Priming Judiciary for 2019 Transition

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The Chief Justice of Nigeria, CJN, Hon. Justice Walter Onnoghen, opened the 2018 – 2019 legal year on Monday, September 25, 2018 on a sour note when he disclosed that many lawyers have been found to have forged judgements in their bids to qualify as Senior Advocates of Nigeria, SAN.

To qualify for this prestigious position conferred by the Legal Practitioners Privileges Committee, LPPC, a lawyer must spend not less than ten years as a practitioner and distinguish himself or herself in the profession by providing evidence of a minimum number of cases contested at the High Court, Court of Appeal and Supreme Court.

In addition to sound knowledge of the law, he or she must be a person of good character. A SAN is a member of the Inner Bar and is granted the privilege to sit at the front row of the court and have his or her case called early.

Onnoghen, however, lamented that, “in the just concluded exercise some applicants were found to have engaged in dishonourable conducts such as the forgery of judgments, resulting in their being reported to the police for investigation and possible prosecution. We have to know that if one is not for any reason qualified to wear the silk as a judicial officer, he cannot wear it as a Senior Advocate of Nigeria”.

We strongly believe that this anomaly is not new in the Judiciary. Many people who are occupying privileged positions in the court halls as SANs could have acquired them through fraudulent means and the Judiciary should not relent until they are fished out, disbarred and sent to jail.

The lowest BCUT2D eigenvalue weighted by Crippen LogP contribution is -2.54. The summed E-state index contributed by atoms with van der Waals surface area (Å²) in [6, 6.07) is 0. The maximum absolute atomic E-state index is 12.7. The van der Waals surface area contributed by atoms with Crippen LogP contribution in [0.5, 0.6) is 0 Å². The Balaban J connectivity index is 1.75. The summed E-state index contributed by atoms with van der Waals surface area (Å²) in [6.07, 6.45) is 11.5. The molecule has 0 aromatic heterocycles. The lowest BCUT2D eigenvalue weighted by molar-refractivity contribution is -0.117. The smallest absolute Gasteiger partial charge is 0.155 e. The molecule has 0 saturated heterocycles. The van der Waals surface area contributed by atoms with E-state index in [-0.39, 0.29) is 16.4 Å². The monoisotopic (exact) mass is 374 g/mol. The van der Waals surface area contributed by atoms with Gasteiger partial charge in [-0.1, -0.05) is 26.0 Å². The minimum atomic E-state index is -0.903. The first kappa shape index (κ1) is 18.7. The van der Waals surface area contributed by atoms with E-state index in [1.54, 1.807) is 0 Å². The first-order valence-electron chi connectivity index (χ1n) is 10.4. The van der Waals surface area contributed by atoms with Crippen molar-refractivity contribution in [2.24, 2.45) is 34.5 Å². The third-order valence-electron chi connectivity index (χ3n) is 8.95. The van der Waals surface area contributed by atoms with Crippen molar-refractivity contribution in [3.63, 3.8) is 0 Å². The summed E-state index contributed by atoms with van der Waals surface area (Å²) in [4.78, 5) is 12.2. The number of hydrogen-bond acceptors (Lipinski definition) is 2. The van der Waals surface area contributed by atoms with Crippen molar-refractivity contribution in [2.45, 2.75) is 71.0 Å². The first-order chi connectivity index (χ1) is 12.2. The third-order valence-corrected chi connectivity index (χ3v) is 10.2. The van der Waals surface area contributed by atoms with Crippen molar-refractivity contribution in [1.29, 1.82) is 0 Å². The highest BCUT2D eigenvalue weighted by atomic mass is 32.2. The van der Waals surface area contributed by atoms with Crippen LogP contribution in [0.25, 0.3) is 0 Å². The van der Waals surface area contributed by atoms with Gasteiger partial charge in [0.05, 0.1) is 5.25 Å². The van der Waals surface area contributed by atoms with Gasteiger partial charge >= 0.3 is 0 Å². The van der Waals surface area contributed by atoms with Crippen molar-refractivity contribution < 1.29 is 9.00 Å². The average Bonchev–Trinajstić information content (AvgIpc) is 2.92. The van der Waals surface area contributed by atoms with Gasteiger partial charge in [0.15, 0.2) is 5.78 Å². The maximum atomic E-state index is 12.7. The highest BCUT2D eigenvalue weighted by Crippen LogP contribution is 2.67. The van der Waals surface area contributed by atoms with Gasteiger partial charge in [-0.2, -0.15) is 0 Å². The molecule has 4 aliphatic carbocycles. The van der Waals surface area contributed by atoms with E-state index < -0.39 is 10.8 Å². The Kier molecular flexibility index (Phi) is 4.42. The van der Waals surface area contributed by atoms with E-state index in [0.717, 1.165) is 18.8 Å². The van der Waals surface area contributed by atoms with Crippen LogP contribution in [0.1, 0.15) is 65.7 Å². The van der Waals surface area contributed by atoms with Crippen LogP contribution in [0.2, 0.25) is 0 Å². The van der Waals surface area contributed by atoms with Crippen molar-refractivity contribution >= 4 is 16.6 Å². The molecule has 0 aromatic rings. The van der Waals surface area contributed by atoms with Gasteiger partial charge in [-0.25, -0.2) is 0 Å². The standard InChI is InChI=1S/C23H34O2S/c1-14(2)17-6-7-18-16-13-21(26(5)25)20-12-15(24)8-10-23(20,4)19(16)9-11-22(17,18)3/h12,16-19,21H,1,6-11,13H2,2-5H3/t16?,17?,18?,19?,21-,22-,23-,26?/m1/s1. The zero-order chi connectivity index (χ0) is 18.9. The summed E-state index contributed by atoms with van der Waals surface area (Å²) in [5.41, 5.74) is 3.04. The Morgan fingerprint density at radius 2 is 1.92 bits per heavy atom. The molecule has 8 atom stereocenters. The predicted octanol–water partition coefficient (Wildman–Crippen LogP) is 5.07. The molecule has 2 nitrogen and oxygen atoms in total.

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The Onnoghen era has scored a number of heart-warming milestones in its efforts to cleanse the Judiciary from within rather than wait for the Executive Branch to meddle through their so-called “sting operations” and other acts of impunity.

We encourage the CJN and the National Judicial Council, NJC, not to rest in efforts to rid the Judiciary of bad eggs and regain the people’s confidence. The Judiciary needs to shape up to the challenges of the oncoming general elections in 2019.

Lawyers and judges had, in the past, worked hands-in-gloves with corrupt and desperate politicians to steal the people’s mandates and keep treasury looters in office in exchange for a slice of the filthy lucre.

Unlike in 2015 when some serious political contests (such as the presidential election) went without challenges at the election tribunals up to the Supreme Court, the 2019 polls are likely to be keenly and even bitterly contested.

We need a strong, focused and patriotic Judiciary and faithful servants in the temple of justice to protect the people’s mandate and save our democracy. We are confident the Judiciary under Walter Onnoghen will deliver.

Source: Vanguard

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